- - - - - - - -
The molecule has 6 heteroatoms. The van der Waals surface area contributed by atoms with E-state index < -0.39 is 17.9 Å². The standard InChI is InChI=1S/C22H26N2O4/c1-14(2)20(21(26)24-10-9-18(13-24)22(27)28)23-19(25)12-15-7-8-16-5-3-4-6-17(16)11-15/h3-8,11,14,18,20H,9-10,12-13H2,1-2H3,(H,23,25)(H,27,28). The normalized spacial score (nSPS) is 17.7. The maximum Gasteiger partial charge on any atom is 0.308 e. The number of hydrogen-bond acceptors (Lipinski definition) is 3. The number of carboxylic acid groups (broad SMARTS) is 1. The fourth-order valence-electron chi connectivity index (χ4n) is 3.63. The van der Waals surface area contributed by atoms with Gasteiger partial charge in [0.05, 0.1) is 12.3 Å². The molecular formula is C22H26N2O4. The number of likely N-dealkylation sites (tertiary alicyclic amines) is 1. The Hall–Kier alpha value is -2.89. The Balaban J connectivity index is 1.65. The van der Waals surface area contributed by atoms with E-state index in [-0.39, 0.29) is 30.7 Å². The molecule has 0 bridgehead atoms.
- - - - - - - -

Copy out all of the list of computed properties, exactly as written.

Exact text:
The molecule has 6 heteroatoms. The van der Waals surface area contributed by atoms with E-state index < -0.39 is 17.9 Å². The standard InChI is InChI=1S/C22H26N2O4/c1-14(2)20(21(26)24-10-9-18(13-24)22(27)28)23-19(25)12-15-7-8-16-5-3-4-6-17(16)11-15/h3-8,11,14,18,20H,9-10,12-13H2,1-2H3,(H,23,25)(H,27,28). The normalized spacial score (nSPS) is 17.7. The maximum Gasteiger partial charge on any atom is 0.308 e. The number of hydrogen-bond acceptors (Lipinski definition) is 3. The number of carboxylic acid groups (broad SMARTS) is 1. The fourth-order valence-electron chi connectivity index (χ4n) is 3.63. The van der Waals surface area contributed by atoms with Gasteiger partial charge in [0.05, 0.1) is 12.3 Å². The molecular formula is C22H26N2O4. The number of likely N-dealkylation sites (tertiary alicyclic amines) is 1. The Hall–Kier alpha value is -2.89. The Balaban J connectivity index is 1.65. The van der Waals surface area contributed by atoms with E-state index in [-0.39, 0.29) is 30.7 Å². The molecule has 0 bridgehead atoms.